V. If we were without the Bible, or if the Bible could be proved to be false, we should know nothing of a future state, or of the immortality of the soul. Reason, my friends, call never prove that the soul is immortal, or that the body will be raised again. This is evident from the facts, that she never has been able to discover either of these truths, and that even at the present day, many learned men deny them both. It is not long since the representatives of a numerous civilized nation ordered the words, death is an eternal sleep, to be inserted over the portals of their graveyards. Indeed, if there be a future state, an eternal world, into which the soul enters after death, no one but all inhabitant of that world call assure us of the fact; for it is not an object of our senses, nor can it be discovered by reasoning. All that men ever have done, all that they can do, without a revelation from God, is to conjecture, or at most to suppose it probable, that there is a future state, and that the soul is immortal. But these conjectures and surmises are of no use. They are too weak to build upon. In fact, they only serve to produce uneasiness and anxiety in the prospect of death; for while they lead then to suspect that there possibly may be a future sate, they can afford them no shadow of information respecting that state. They cannot tell us whether we shall be happy or miserable there. And if we reflect calmly on the subject, we shall find much more reason to fear misery, than to hope for happiness in a future state. We find this world full of evils. We suffer much in passing through it; we find the causes of these evils and sufferings deeply rooted in our nature. We see most of those who die, appear to die in pain. Who then can assure us, or what reason have we to hope, that the other world will be less full of evil than this; that we shall not suffer there as much or more than we suffer here; that the seeds of sorrow and suffering, which are sown in our nature, will be eradicated; that those who die in pain will, after death, taste nothing but pleasure? My friends, without the Bible, we can have no reason to hope for happiness after death. The best we can rationally hope for, if the Bible be false, is to die like the brutes, to plunge into the gulf of annihilation. In fact, this is all which those, who reject the Bible, usually do hope for; and even their hope of this, if that may be called hope which seems more like despair, is not infrequently mingled with distressing fears of something worse. And as annihilation is the best fate we call rationally expect for ourselves, if the Bible be false, so it is the best which we can suppose to have happened to our departed friends. Yes, if the Bible be not true, you play well sorrow over their remains, as those that have no hope. You will never see them again. Their minds, as well as their bodies, are dead. All that once pleased and delighted you, all that excited your admiration, or engaged your affections, is put out, like last night's lamp, quenched in everlasting night. This too, if the Bible be not true, is, for aught you can tell, the fate of all who have gone before us. They who have fallen asleep in Christ are perished. The good and the bad, they who while alive ravaged, and they who blessed the world; they who expired uttering the language of execration and despair, and they whose expiring lips poured forth the seraphic strains of that heaven which they saw opening to their view, have all sunk down alike into eternal darkness and insensibility. But why do I talk of heaven? If the Bible be not true, there is no heaven, —none for us, none of which we know anything. Life and immortality have never been brought to light. He who professed to reveal them, and who called himself the Saviour of the world, was an imposter; the Gospel of salvation, the only real glad tidings which ever vibrated upon mortal man, is a cheat; the apostles who preached it, and the martyrs who sealed it with their blood, were deluded; and all the apparent holiness which it has produced in life, and all the joy and triumph which its disciples have expressed at death, were nothing but the effects of superstition and enthusiasm. But this is not all; for,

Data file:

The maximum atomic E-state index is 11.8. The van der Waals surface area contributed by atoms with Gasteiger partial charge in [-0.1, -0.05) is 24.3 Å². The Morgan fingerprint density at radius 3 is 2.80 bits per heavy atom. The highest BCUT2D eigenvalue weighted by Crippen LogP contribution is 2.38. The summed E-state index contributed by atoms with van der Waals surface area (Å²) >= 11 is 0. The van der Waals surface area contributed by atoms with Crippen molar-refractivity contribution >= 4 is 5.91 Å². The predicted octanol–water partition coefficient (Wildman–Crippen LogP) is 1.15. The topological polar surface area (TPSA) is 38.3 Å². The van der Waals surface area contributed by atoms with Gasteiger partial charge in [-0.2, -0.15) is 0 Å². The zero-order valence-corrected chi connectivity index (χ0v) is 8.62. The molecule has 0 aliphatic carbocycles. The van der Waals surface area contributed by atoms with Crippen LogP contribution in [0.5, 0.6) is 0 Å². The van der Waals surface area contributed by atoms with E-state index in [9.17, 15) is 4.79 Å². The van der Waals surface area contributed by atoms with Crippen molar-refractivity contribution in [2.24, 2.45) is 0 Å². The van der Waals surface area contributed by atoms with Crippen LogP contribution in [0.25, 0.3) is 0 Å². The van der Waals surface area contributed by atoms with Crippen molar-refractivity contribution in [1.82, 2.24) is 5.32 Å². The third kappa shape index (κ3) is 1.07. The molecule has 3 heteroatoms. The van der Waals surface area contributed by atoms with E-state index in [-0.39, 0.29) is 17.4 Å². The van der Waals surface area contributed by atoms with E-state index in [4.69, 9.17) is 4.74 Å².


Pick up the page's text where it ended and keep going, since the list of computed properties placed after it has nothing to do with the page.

VI. If the Bible be not true, we are not only deprived of all hope of a future life, but of all consolation under the afflictions of the present. To support us under these afflictions, we have nothing that deserves the name of consolation, except what is drawn from the Bible. We are there taught, that the Lord reigns, that nothing happens by chance; that all creatures and works are under the superintendence of an infinitely wise, just, and good being, who will bring good out of evil, who will make all things work together for good to them that love him, and cause their light afflictions, which endure but for a moment, to work out for them a far more exceeding and eternal weight of glory. We are taught, that as a father pitieth his children, so the Lord pitieth them that fear him; that in the person of his Son, our Saviour, we have a friend who can be touched with the feeling of our infirmities, and that he is our surety for the fulfillment of all those exceedingly great and precious promises, with which the Scriptures are filled. When we turn from our own personal sorrows to contemplate the miseries of our wretched race, we are consoled by assurances, that the world shall not always continue in its present wretched state; that the dawn of a glorious day is at hand; a day, in which the knowledge of God shall cover the earth, even as the waters cover the seas; in which the kingdoms of this world shall become the kingdoms of our Lord and Saviour, who shall reign forever; a day in which men shall beat their swords into plough-shares and their spears into pruning hooks, and learn war no more; a day in which righteousness and peace and holy joy shall universally prevail. But if the Bible be not true, all these springs of consolation are dried up in a moment. Then all things are governed by chance, or by some agent of whom we know nothing, and who, for aught we can tell, may be feeble, unjust or cruel, and take delight in the misery of his creatures.